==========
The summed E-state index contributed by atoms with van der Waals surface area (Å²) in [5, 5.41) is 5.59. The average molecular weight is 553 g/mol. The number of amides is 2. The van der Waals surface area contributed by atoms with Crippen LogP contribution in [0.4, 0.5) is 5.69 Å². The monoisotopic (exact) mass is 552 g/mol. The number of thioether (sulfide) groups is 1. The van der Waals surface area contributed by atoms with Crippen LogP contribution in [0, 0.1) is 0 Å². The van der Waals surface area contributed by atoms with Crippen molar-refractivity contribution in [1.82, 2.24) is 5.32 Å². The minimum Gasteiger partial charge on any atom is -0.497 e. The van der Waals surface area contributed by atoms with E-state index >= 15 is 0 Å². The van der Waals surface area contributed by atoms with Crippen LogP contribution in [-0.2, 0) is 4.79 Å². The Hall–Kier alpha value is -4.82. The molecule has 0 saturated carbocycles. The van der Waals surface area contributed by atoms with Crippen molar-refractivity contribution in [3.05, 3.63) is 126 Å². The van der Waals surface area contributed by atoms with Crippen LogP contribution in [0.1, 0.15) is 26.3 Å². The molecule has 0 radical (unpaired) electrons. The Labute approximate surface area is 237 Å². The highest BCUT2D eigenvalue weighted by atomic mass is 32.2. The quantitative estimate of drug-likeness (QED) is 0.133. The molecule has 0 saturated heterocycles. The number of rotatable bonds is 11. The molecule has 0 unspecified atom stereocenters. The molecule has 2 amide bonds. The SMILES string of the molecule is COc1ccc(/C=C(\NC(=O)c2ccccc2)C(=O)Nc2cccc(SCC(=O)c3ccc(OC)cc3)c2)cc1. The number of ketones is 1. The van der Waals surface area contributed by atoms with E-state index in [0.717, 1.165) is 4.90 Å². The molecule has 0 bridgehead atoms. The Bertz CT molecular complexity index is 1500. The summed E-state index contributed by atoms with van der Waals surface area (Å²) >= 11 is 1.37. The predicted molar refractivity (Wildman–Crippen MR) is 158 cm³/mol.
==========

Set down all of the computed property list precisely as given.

The summed E-state index contributed by atoms with van der Waals surface area (Å²) in [5, 5.41) is 5.59. The average molecular weight is 553 g/mol. The number of amides is 2. The van der Waals surface area contributed by atoms with Crippen LogP contribution in [0.4, 0.5) is 5.69 Å². The monoisotopic (exact) mass is 552 g/mol. The number of thioether (sulfide) groups is 1. The van der Waals surface area contributed by atoms with Crippen LogP contribution in [0, 0.1) is 0 Å². The van der Waals surface area contributed by atoms with Crippen molar-refractivity contribution in [1.82, 2.24) is 5.32 Å². The minimum Gasteiger partial charge on any atom is -0.497 e. The van der Waals surface area contributed by atoms with E-state index >= 15 is 0 Å². The van der Waals surface area contributed by atoms with Crippen LogP contribution in [-0.2, 0) is 4.79 Å². The Hall–Kier alpha value is -4.82. The molecule has 0 saturated carbocycles. The van der Waals surface area contributed by atoms with Crippen molar-refractivity contribution in [3.05, 3.63) is 126 Å². The van der Waals surface area contributed by atoms with Crippen LogP contribution in [0.1, 0.15) is 26.3 Å². The molecule has 0 radical (unpaired) electrons. The Labute approximate surface area is 237 Å². The highest BCUT2D eigenvalue weighted by atomic mass is 32.2. The quantitative estimate of drug-likeness (QED) is 0.133. The molecule has 0 saturated heterocycles. The number of rotatable bonds is 11. The molecule has 0 unspecified atom stereocenters. The molecule has 2 amide bonds. The SMILES string of the molecule is COc1ccc(/C=C(\NC(=O)c2ccccc2)C(=O)Nc2cccc(SCC(=O)c3ccc(OC)cc3)c2)cc1. The number of ketones is 1. The van der Waals surface area contributed by atoms with E-state index in [0.717, 1.165) is 4.90 Å². The molecule has 0 bridgehead atoms. The Bertz CT molecular complexity index is 1500. The summed E-state index contributed by atoms with van der Waals surface area (Å²) >= 11 is 1.37. The predicted molar refractivity (Wildman–Crippen MR) is 158 cm³/mol.